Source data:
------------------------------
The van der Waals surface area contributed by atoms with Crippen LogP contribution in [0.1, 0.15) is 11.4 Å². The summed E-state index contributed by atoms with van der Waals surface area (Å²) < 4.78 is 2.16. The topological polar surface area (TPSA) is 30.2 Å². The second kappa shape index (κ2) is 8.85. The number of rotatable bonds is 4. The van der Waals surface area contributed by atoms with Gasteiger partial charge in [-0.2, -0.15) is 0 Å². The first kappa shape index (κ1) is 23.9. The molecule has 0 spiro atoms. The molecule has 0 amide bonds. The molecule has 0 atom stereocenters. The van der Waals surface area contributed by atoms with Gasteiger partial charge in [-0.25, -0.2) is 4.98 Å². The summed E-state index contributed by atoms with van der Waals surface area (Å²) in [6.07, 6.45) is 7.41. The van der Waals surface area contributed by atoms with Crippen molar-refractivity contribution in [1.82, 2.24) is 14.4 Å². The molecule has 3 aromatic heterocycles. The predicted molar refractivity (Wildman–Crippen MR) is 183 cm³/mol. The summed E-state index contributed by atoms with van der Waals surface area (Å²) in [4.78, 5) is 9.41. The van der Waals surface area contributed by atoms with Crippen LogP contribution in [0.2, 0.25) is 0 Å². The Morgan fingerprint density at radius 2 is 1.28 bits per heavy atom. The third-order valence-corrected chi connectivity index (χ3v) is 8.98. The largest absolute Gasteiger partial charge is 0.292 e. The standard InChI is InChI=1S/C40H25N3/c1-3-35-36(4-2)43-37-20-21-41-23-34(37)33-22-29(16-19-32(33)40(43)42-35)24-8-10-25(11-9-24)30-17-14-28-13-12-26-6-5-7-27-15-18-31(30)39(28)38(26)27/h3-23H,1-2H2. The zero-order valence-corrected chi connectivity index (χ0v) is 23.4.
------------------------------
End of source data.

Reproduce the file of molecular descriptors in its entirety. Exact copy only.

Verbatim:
The van der Waals surface area contributed by atoms with Crippen LogP contribution in [0.1, 0.15) is 11.4 Å². The summed E-state index contributed by atoms with van der Waals surface area (Å²) < 4.78 is 2.16. The topological polar surface area (TPSA) is 30.2 Å². The second kappa shape index (κ2) is 8.85. The number of rotatable bonds is 4. The van der Waals surface area contributed by atoms with Gasteiger partial charge in [-0.2, -0.15) is 0 Å². The first kappa shape index (κ1) is 23.9. The molecule has 0 spiro atoms. The molecule has 0 amide bonds. The molecule has 0 atom stereocenters. The van der Waals surface area contributed by atoms with Gasteiger partial charge in [-0.25, -0.2) is 4.98 Å². The summed E-state index contributed by atoms with van der Waals surface area (Å²) in [6.07, 6.45) is 7.41. The van der Waals surface area contributed by atoms with Crippen molar-refractivity contribution in [1.82, 2.24) is 14.4 Å². The molecule has 3 aromatic heterocycles. The predicted molar refractivity (Wildman–Crippen MR) is 183 cm³/mol. The summed E-state index contributed by atoms with van der Waals surface area (Å²) in [4.78, 5) is 9.41. The van der Waals surface area contributed by atoms with Crippen LogP contribution in [0.2, 0.25) is 0 Å². The Morgan fingerprint density at radius 2 is 1.28 bits per heavy atom. The third-order valence-corrected chi connectivity index (χ3v) is 8.98. The largest absolute Gasteiger partial charge is 0.292 e. The standard InChI is InChI=1S/C40H25N3/c1-3-35-36(4-2)43-37-20-21-41-23-34(37)33-22-29(16-19-32(33)40(43)42-35)24-8-10-25(11-9-24)30-17-14-28-13-12-26-6-5-7-27-15-18-31(30)39(28)38(26)27/h3-23H,1-2H2. The zero-order valence-corrected chi connectivity index (χ0v) is 23.4.